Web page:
Media Literacy


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Media Literacy

  1. 1. Media literacy 101 Frank Baker media educator [email_address] Media Literacy Clearinghouse Berkeley County Reading and Writing Institutes
  2. 2. Media literacy 101 <ul><li>“ It would be a breach of our duties as teachers for us to ignore the rhetorical power of visual forms of media in combination with text and sound…the critical media literacy we need to teach must include evaluation of these media, lest our students fail to see, understand, and learn to harness the persuasive power of visual media.” NCTE Resolution on Visual/Media Literacy </li></ul>
  3. 3. Media literacy 101
  4. 4. Media literacy 101 <ul><li>“ Our students are growing up in a world saturated with media messages…yet, they (and their teachers) receive little or no training in the skills of analyzing or re-evaluating these messages, many of which make use of language, moving images, music, sound effects.” Source: R.Hobbs, Journal Adult & Adolescent Literacy, February 2004 </li></ul>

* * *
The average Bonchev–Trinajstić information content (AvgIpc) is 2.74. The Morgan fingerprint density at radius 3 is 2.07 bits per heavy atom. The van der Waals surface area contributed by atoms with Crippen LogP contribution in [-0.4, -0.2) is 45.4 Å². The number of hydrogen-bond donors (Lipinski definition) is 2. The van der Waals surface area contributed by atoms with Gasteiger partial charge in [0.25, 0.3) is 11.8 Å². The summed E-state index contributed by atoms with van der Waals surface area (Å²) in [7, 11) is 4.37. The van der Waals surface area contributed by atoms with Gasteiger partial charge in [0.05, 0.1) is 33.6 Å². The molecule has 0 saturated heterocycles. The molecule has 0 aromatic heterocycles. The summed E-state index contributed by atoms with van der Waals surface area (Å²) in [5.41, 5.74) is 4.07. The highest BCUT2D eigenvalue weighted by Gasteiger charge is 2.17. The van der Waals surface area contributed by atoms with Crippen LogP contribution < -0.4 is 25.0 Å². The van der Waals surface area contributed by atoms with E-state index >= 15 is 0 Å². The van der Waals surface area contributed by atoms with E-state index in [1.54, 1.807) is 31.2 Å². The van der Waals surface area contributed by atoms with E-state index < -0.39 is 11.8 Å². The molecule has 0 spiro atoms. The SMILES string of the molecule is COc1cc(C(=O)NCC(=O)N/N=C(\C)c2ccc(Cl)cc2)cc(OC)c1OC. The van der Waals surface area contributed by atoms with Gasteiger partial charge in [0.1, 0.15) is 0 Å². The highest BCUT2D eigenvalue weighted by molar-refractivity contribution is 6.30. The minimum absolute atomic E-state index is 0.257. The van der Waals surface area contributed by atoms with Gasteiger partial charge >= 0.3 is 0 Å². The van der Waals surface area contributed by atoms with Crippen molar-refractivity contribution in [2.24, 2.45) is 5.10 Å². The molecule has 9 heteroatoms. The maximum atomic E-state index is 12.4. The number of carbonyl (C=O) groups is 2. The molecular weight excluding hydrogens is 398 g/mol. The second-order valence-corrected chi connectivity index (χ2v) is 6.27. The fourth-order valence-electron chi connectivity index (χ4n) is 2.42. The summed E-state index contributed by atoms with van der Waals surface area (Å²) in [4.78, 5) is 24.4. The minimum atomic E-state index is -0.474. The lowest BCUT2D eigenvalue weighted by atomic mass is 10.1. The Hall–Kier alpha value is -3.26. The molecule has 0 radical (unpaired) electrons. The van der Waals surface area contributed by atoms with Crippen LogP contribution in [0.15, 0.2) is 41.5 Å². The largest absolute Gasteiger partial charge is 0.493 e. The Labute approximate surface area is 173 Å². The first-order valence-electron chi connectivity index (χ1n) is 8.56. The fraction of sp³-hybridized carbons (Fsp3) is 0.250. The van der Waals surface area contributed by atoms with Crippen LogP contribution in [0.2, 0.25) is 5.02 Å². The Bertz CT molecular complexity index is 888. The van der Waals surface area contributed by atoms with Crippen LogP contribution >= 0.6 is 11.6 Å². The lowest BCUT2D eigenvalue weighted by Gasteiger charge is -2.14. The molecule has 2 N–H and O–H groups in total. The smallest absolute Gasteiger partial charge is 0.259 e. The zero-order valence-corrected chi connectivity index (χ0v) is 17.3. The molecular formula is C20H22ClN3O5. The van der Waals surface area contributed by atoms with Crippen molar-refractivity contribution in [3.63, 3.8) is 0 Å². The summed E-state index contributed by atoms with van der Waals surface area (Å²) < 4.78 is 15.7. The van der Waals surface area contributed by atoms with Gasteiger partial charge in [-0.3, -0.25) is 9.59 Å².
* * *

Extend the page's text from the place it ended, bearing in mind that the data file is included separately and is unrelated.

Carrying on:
5. 5. Media literacy 101 <ul><li>American Association of School Libraries </li></ul><ul><li>International Reading Association </li></ul><ul><li>Natl Board of Professional Teaching Standards </li></ul><ul><li>National Council for Teachers of English </li></ul><ul><li>National Middle Schools Association </li></ul><ul><li>Partnership for 21 st Century Skills </li></ul><ul><li>White House Office of National Drug Control Policy </li></ul>
  6. 6. Media literacy 101 <ul><li>What is media literacy? </li></ul><ul><li>OR </li></ul><ul><li>Why should your students become media literate? </li></ul>
  7. 7. Media literacy 101 <ul><li>Media literacy is concerned with helping students develop an informed and critical understanding of the nature of mass media, the techniques used by them, and the impact of these techniques . More specifically, it is education that aims to increase the students' understanding and enjoyment of how the media work, how they produce meaning , how they are organized, and how they construct reality . Media literacy also aims to provide students with the ability to create media products.  (Source: Media Literacy Resource Guide, Ministry of Education Ontario, 1997) </li></ul>
  8. 8. What media literacy is:
  9. 9. Media literacy in SC ELA Analyze nonprint sources for accuracy, bias, intent and purpose Demonstrate the ability to distinguish between fact and opinion, to compare and contrast info and ideas, and make inferences in regard to what is viewed Recognize details, setting, characters and cause and effect in material from nonprint sources High School Middle Elementary